From Web to Web 2.0 and E-Learning 2.0

From Web to Web 2.0 and E-Learning 2.0

Clara Pereira Coutinho, João Batista Bottentuit Jr.
DOI: 10.4018/978-1-60566-788-1.ch002
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In this chapter the authors analyze issues and ideas regarding the next generation of e-Learning, which is already known as e-Learning 2.0 or social e-Learning. They will look at the new learning tools that have emerged from the evolution of the Web, to the Web 2.0 paradigm, discussing their potential for supporting modern and independent lifelong learners. Even more important, the authors will justify the modeling of a new concept for the future of teaching and learning in the knowledge-based society in which we live. The conclusion will present a scenario for the evolution of the Web, the Semantic Web or 3.0 generation Web, which is emerging as a higher environment that will advance the design and development of e-Learning systems in promising new directions: machine-understandable educational material will be the basis for machines that automatically use and interpret information for the benefit of authors and educators, making e-Learning platforms more adaptable and responsive to each individual learner.
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Phases In Distance Learning

It is possible to distinguish different phases in the evolution of distance learning. The first phase was characterized by teaching based on correspondence, that is, the teacher and the student exchange learning materials through the mail. With the emergence of audiovisual resources (educational TV, videos and cassettes), distance education moved into a second phase, providing students with alternative ways of learning; in fact, besides reading, students could hear and see pictures associated with their educational content, allowing teaching to better adapt to individuals’ different styles of learning.

With the introduction of the Internet, distance learning stepped into its third phase, opening new spaces for learning and allowing synchronous and asynchronous communication between teachers and students. In this phase, the use of the electronic mail and chat tools quickly grew.

The fourth generation was marked by the replacement of scripted material (texts, notebooks and books) by digital multimedia material that could easily be accessed through teaching and learning environments and platforms (see Figure 1).

Figure 1.

Different phases of distance learning


Key Terms in this Chapter

B-learning: According Al-Huwail, Al-Sharhan, and Al-Hunaiyyan, B-learning or Blended learning, merges aspects of e-learning such as: web-based instruction, streaming video, audio, synchronous and asynchronous communication, etc; with traditional “face-to-face” learning. The benefits of blended e-learning is that it allows students from different cultures the ability to select the delivery format of their learning content, hence improving their interaction with the environment.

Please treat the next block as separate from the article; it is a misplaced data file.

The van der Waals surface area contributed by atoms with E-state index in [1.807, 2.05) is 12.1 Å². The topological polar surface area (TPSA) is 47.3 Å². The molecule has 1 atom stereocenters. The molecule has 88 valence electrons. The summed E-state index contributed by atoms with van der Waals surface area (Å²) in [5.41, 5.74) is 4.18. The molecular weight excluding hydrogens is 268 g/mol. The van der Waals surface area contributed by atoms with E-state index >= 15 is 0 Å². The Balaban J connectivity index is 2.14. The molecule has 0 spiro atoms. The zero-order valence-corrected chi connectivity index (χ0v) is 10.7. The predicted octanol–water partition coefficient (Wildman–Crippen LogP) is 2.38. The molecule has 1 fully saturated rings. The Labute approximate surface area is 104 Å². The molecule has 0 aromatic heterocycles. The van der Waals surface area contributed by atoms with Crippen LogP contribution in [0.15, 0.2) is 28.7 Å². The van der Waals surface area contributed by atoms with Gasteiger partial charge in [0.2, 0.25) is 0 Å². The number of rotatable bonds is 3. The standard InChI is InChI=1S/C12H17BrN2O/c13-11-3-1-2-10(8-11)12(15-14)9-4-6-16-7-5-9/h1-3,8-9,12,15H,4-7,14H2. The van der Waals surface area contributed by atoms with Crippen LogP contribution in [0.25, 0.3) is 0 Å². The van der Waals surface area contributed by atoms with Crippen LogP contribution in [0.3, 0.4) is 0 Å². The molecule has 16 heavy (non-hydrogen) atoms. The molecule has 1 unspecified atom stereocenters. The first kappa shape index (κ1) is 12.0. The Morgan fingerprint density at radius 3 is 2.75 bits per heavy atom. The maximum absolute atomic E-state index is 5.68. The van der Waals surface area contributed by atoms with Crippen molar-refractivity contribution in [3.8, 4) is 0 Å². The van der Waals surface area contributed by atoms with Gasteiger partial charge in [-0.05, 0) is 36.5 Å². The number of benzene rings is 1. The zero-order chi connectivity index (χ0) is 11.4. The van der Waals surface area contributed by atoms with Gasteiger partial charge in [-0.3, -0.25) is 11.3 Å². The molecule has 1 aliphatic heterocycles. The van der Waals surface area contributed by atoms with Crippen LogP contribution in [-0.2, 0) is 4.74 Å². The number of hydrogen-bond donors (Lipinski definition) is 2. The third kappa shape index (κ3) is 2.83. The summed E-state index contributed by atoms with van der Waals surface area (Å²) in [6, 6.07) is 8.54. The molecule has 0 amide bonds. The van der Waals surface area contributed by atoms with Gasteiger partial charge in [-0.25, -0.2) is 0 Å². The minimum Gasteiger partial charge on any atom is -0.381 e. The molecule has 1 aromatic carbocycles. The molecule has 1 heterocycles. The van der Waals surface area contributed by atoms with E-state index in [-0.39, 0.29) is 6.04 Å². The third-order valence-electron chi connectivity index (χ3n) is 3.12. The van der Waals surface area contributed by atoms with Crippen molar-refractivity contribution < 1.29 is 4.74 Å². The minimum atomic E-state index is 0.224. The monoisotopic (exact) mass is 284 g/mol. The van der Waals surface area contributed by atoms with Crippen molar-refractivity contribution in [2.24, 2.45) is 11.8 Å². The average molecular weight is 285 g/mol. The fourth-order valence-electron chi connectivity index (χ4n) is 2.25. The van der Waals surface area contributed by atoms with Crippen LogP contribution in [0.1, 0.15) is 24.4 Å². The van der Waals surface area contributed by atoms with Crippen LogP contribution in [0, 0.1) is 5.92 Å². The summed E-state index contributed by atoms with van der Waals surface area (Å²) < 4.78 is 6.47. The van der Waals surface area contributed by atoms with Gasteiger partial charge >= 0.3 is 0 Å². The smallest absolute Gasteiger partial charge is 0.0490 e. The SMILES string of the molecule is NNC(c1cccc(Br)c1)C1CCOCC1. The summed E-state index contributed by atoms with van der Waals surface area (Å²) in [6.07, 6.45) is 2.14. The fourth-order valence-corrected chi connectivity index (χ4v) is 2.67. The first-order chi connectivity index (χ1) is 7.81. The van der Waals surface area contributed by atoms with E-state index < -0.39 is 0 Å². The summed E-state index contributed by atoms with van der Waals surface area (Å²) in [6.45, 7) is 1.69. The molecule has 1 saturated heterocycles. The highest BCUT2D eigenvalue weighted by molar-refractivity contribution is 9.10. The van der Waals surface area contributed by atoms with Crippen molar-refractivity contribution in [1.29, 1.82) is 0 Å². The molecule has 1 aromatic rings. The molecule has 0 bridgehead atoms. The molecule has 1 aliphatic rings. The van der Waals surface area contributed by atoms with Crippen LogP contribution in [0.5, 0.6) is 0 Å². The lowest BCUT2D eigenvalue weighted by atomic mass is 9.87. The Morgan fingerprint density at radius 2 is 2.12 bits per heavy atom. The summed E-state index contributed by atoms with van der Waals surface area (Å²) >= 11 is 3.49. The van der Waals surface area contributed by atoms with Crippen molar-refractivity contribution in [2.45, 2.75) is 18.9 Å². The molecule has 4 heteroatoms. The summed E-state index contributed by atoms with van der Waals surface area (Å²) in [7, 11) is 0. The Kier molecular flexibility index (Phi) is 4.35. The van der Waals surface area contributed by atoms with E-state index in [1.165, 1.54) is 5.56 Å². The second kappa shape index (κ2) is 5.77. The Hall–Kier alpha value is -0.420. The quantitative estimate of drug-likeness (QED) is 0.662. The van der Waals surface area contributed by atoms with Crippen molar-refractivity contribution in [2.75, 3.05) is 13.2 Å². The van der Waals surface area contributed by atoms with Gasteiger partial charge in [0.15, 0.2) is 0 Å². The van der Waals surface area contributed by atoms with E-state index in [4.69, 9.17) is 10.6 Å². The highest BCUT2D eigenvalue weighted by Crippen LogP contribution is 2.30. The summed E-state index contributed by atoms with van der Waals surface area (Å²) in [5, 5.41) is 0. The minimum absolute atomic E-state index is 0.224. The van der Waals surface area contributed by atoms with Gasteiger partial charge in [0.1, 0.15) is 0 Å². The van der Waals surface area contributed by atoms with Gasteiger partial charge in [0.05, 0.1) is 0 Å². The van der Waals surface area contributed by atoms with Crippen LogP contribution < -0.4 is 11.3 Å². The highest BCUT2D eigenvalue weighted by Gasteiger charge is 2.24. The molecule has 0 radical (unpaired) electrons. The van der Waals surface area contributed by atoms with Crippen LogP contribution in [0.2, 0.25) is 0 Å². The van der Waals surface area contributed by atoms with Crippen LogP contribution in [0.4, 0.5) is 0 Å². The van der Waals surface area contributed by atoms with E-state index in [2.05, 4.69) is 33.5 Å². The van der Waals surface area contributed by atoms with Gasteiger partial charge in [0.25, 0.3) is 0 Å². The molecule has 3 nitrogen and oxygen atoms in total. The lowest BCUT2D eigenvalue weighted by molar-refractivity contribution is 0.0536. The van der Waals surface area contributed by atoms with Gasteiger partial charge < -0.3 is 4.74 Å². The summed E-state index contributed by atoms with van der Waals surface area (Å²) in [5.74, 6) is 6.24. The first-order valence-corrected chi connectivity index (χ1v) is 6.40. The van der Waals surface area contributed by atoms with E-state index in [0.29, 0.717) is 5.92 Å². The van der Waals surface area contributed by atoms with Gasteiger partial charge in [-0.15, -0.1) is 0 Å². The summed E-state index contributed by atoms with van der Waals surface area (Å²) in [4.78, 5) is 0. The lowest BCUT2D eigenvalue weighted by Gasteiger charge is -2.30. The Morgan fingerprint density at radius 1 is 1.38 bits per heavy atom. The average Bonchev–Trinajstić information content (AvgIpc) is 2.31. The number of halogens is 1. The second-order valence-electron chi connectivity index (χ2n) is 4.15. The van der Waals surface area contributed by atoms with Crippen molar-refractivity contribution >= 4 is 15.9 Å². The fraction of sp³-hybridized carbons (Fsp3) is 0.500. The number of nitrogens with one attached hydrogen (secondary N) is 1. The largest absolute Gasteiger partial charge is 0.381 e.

Web 2.0: The term Web 2.0 was first coined by Tim O’Reilly in 2004 to refer to a second generation in the history of Web-based communities of users and a range of special services such as social networks, blogs, wikis, podcast that encourage collaboration and exchange of information between users.

Web 3.0: Web 3.0 is used to describe the evolution of the use and interaction in the network through different paths. This includes the transformation of the network in a database, a move towards making content accessible by multiple non-browser applications, the thrust of artificial intelligence technologies, the semantic web, the Geospatial Web, or Web 3D

Web 1.0: The first generations of Internet were the users are all consider readers, they cannot interact with the content of the page (no comments, no responses, no quotes, etc). Being entirely limited to what the Webmaster rises to the website.

Semantic Web: It’s a concept proposed by Tim Berners-Lee inventor of World Wide Web. States that the web can be made more useful by using methods such as content tags to enable computers to understand what they’re displaying and to communicate effectively with each other. That, says Berners-Lee, will increase users’ ability to find the information they seek.

Meshup: According Cho (2007) originally a term used in pop music by artists and disc jockeys when two songs were remixed and played at the same time, Web experts have borrowed the term when two or more softwares tools are merged. The resulting new tool provides an enriched Web experience for end-Users. (p.19)

Folksonomies: According Stock (2007) In order to index documents the producer’s and consumer’s of information apply the method of folksonomy, which is a kind of collaborative free keyword indexing. There are no indexing rules, everyone can tag a document with his or her favorite words. (p.97)

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